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Every day the news reveals something more about Zika virus, the mosquito-borne illness that has recently become epidemic in Brazil and the Americas.

Most people who are affected with Zika experience either mild flu-like symptoms or no symptoms at all.

The part that concerns the CDC, WHO, and many people around the world is that Zika has been linked to high rates of infant microcephaly in Brazil (a birth defect resulting in tiny heads) in Brazil and Guillain-Barre Syndrome (an immune-mediated neurologic condition) in Columbia.

How Could It Spread to the U.S.?

So far in the U.S., Zika virus is primarily a concern for travelers to Brazil and other areas where infection rates are highest. Confirmed cases in Puerto Rico and other U.S. territories raise the probability of the virus traveling to other areas of the United States where the main genus of mosquitoes that carry Zika are known to thrive, including Hawaii and the Gulf Coast of the United States.
The mosquitos responsible for most transmissions of Zika virus is the aggressive Aedes aegypti, which is common in the United States only in Florida, along the Gulf Coast and in Hawaii, although it has been known to range as far north as Washington, D.C. These mosquitos normally bite during the day, and are also known to carry yellow fever, dengue, and other tropical fevers.
The other type of mosquito capable of carrying the virus is Aedes albopictus, the Asian tiger mosquito, which can range as far north as New York and Chicago. Theoretically this mosquito is less effective at transmitting the virus to humans, but in there is some suspicion that the virus could evolve to become more easily spread, based on prior epidemics of chikungunya.

An Aedes Aegypti mosquito

What Can We Do to Stop the Spread of Zika?

  1. As scientist grapple with solutions to the problems associated with Zika virus, we can all help reduce the spread by taking preventive measures.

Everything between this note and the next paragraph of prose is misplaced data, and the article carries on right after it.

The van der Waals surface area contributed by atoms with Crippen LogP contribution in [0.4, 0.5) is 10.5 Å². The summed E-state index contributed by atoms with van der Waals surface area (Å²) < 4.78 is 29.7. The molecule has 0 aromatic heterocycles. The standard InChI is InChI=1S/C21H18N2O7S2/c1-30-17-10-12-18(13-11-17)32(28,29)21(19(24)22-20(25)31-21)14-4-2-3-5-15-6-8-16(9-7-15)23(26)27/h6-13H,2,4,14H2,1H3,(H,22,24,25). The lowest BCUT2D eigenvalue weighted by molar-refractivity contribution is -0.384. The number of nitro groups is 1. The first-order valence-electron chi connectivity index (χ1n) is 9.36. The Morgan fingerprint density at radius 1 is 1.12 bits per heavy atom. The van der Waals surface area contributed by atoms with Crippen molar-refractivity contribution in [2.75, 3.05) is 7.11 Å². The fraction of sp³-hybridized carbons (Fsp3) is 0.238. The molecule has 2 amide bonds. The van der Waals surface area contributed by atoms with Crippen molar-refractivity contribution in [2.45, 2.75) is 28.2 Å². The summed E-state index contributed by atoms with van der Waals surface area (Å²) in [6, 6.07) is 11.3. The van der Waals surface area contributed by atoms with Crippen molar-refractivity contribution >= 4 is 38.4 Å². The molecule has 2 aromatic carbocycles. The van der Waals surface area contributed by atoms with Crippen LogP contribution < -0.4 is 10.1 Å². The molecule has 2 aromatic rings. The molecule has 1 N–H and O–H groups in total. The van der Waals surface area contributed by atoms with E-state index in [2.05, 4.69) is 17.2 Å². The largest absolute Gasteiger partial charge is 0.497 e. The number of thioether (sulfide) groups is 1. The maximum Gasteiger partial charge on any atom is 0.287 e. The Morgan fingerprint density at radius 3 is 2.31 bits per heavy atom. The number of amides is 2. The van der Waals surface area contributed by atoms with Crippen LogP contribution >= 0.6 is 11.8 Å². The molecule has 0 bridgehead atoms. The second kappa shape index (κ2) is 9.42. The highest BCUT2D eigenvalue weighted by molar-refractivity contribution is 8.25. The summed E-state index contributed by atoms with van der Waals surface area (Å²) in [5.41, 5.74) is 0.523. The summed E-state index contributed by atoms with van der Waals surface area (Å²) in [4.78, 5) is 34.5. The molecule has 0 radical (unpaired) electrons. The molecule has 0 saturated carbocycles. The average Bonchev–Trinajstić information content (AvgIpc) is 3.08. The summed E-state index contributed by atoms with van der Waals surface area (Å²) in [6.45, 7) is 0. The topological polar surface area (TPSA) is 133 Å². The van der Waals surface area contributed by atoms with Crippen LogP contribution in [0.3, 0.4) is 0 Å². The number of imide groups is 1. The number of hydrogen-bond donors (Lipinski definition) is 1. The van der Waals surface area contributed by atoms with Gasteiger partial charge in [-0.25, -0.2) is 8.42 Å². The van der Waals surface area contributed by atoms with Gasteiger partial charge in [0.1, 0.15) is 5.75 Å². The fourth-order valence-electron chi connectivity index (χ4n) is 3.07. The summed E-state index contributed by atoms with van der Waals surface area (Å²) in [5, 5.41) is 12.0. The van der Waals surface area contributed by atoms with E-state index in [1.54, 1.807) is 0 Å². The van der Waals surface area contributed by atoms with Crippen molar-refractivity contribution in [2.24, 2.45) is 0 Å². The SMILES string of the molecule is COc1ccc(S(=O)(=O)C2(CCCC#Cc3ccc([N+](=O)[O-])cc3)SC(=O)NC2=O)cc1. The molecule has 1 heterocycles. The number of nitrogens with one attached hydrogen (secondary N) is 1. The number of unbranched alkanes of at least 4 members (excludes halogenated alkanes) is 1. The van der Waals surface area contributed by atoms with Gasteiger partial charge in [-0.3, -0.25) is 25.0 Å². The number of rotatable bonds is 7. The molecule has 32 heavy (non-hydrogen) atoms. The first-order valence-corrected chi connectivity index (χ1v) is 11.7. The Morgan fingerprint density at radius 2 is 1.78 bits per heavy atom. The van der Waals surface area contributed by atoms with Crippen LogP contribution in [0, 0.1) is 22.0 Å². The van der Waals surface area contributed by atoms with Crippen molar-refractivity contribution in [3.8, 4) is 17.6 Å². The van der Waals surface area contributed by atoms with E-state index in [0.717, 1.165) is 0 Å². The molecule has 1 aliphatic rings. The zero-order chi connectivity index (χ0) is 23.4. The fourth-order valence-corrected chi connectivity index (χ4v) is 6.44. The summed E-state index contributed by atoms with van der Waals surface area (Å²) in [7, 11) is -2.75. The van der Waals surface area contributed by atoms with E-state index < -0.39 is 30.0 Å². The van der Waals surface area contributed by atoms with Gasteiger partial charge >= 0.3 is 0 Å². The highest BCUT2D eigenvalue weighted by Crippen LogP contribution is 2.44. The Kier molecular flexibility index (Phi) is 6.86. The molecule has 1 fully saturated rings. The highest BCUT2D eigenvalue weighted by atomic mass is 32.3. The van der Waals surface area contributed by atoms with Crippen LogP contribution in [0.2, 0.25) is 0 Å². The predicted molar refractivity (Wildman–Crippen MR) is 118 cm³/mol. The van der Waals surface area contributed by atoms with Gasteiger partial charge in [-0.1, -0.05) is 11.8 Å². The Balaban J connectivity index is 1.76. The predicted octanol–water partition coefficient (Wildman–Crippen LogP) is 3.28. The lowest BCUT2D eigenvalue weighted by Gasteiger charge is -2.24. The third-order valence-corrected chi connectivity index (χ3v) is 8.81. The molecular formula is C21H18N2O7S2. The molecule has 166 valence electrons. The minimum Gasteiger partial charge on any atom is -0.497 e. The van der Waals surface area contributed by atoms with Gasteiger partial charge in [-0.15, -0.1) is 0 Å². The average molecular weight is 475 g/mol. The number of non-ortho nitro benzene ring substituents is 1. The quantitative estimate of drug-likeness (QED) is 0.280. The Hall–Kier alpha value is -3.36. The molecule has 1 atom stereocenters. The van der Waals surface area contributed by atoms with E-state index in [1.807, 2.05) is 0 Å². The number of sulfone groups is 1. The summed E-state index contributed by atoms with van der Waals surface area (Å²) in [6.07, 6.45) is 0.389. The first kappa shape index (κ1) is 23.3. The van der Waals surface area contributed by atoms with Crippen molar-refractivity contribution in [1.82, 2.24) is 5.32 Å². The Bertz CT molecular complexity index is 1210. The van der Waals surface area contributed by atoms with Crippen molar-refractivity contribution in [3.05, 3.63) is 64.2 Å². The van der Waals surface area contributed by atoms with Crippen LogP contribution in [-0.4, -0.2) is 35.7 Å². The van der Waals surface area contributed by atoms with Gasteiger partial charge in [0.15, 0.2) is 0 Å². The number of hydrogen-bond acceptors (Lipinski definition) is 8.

2. Remain indoors as much as possible during peak mosquito hours, and protect yourself with window screens, mosquito nets, and air conditioning.
  3. Wear protective clothing outdoors, including long sleeves and pants when possible.
  4. When outdoors, apply mosquito repellent that contains picaridin, oil of lemon-eucalyptus, at least 20 percent DEET, or IR3535, especially near dawn and dusk when mosquitoes are most active.

Eliminate sources of standing water near homes and businesses. Mosquitos live and breed in standing water, which is often present around homes in buckets, planters, birdbaths, puddles, and clogged gutters. Clogged gutters in particular can go undetected if you can’t see the standing water, but it’s possible to proactively protect them from clogging with a product like TruGuard® Gutter Protection.

An exposed, clogged gutter

Quality Edge TruGuard Gutter Protection

TruGuard® Gutter Protection

Will Zika virus develop into a large scale issue in the United States? Currently there are no clear predictions. However, whether it’s Zika, or chikungunya, or dengue, it’s clear that a mosquito bite can become more than an annoyance. With protective clothing, repellents, and elimination of mosquito breeding grounds, we can do our best to protect ourselves in our own homes.